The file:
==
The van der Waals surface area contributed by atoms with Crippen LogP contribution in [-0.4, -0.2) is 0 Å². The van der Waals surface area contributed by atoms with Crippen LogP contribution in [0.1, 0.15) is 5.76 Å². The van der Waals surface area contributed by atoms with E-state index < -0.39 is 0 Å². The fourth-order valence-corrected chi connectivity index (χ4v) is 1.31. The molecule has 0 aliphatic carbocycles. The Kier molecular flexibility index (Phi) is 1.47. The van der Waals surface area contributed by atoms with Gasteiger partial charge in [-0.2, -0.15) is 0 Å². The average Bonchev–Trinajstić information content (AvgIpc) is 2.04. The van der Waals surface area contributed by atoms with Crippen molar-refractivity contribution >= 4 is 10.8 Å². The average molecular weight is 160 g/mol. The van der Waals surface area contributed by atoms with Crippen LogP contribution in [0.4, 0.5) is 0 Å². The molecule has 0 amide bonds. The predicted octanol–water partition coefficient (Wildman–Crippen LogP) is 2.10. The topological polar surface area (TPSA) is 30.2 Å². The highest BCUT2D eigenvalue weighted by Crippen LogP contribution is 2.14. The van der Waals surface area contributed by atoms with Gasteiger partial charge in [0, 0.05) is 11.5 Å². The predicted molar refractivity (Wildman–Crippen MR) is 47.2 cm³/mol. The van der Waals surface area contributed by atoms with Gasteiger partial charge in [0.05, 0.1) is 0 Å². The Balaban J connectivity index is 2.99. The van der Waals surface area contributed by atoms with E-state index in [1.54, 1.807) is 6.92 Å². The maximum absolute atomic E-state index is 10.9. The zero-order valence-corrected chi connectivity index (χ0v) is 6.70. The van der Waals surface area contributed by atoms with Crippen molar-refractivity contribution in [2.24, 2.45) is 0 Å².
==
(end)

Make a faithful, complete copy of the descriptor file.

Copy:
The van der Waals surface area contributed by atoms with Crippen LogP contribution in [-0.4, -0.2) is 0 Å². The van der Waals surface area contributed by atoms with Crippen LogP contribution in [0.1, 0.15) is 5.76 Å². The van der Waals surface area contributed by atoms with E-state index < -0.39 is 0 Å². The fourth-order valence-corrected chi connectivity index (χ4v) is 1.31. The molecule has 0 aliphatic carbocycles. The Kier molecular flexibility index (Phi) is 1.47. The van der Waals surface area contributed by atoms with Gasteiger partial charge in [-0.2, -0.15) is 0 Å². The average Bonchev–Trinajstić information content (AvgIpc) is 2.04. The van der Waals surface area contributed by atoms with Crippen molar-refractivity contribution >= 4 is 10.8 Å². The average molecular weight is 160 g/mol. The van der Waals surface area contributed by atoms with Crippen LogP contribution in [0.4, 0.5) is 0 Å². The molecule has 0 amide bonds. The predicted octanol–water partition coefficient (Wildman–Crippen LogP) is 2.10. The topological polar surface area (TPSA) is 30.2 Å². The highest BCUT2D eigenvalue weighted by Crippen LogP contribution is 2.14. The van der Waals surface area contributed by atoms with Gasteiger partial charge in [0, 0.05) is 11.5 Å². The predicted molar refractivity (Wildman–Crippen MR) is 47.2 cm³/mol. The van der Waals surface area contributed by atoms with Gasteiger partial charge in [0.05, 0.1) is 0 Å². The Balaban J connectivity index is 2.99. The van der Waals surface area contributed by atoms with E-state index in [1.54, 1.807) is 6.92 Å². The maximum absolute atomic E-state index is 10.9. The zero-order valence-corrected chi connectivity index (χ0v) is 6.70. The van der Waals surface area contributed by atoms with Crippen molar-refractivity contribution in [2.24, 2.45) is 0 Å².